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Casement windows are windows that open up like doors.  In other words, they feature hinges on the right and left side of the window, with the non-hinged side locking into place in the middle by way of a latch.  Unlike a door, however, casement windows don’t open by way of a handle.  Instead, they are typically opened by a crank-like structure of some kind.  Although there are some good things about this type of window, it’s important to also be aware of the potential drawbacks before going ahead with casement windows installation Toronto residents.

Let’s start with the pros:

Weather resistant

Casement windows are very weather tight, surpassed only by fixed windows (those that do not open and close).  Why is this?
Because the window seal on a casement window comes in contact with the casement sash directly, straight on.
There is no give to the seal, like there is with other types of windows where the seal needs to slide to be opened and/or closed.  In addition, because there is no need to slide the seal, the seal won’t experience as much wear and tear and it will have a longer lifespan.

Interior screen

As opposed to other types of windows in which the screen is the outermost layer of the window, the screen on a casement window is on the inside, facing the inside of the room.  The benefit of this is twofold:  First, this creates a nicer look on the outside of the house, or “curb appeal” because the panes of glass are facing the street.  Also, should you need to remove the screen to clean it, it is much easier to do that from inside the house (especially for upper-floor windows) Improved air flow When the sash of a casement window is open, it draws breeze into the room which increases air flow throughout the house.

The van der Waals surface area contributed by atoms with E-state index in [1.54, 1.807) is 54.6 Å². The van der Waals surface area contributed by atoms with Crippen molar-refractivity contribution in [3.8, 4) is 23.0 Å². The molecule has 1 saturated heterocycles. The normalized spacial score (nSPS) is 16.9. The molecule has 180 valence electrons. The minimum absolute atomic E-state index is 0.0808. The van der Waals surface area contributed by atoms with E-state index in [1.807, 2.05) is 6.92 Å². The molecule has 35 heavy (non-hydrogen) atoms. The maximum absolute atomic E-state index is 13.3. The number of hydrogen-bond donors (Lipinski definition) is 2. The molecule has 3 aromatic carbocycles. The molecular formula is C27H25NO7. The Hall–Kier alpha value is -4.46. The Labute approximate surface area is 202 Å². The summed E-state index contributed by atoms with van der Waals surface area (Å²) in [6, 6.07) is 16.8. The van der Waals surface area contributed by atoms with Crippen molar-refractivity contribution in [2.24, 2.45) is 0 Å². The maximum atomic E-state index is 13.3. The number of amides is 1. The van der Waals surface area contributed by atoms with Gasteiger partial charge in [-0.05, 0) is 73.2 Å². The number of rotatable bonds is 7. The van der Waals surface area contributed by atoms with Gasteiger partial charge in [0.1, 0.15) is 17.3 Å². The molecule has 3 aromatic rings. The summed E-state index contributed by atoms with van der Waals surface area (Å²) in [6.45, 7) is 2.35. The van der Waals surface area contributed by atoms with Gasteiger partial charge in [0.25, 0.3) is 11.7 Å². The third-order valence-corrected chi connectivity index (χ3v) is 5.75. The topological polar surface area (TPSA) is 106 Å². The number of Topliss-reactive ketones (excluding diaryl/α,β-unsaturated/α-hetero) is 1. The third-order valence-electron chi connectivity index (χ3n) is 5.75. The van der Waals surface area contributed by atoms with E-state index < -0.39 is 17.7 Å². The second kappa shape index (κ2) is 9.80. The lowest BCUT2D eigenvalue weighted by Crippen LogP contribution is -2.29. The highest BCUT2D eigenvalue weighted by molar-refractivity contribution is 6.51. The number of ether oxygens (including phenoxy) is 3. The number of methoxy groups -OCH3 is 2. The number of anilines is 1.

Now let’s look at the cons:

More parts to break down

Because a casement window typically is comprised of more parts than a standard double-hung window or a slider window, they are more prone to breakage. Particularly if you live in a harsh climate that experiences changes in
the elements, casement windows can be vulnerable to breakage. They can pose logistical problems If not planned properly, casement windows can pose logistical problems.  In other words, because they open outwards, having too many casement windows in close proximity may mean that some of them are not able to open
all the way (or at all).  Careful planning is necessary when installing multiple casement windows.

AC units won’t fit

If your home doesn’t have central air, you may rely on window units to keep your home cool.  However, one of the downsides of casement windows is that traditional AC window units won’t fit in them.  Because casement sashes don’t slide to seal off the window unit and because the sash won’t open enough to accommodate the
window unit, window AC units and casement windows don’t mix. It’s possible to purchase specially designed window units for casement windows, but they are much more expensive than units for traditional windows.

Interior screens

Wait, we said that having a screen on the inside was a benefit!  It’s true; in some ways the interior screen of a casement window is actually a plus, but there are cons to this, too.  If you have small children or pets, their penchant for looking out the window can easily result in damage to the screen from little fingers and claws.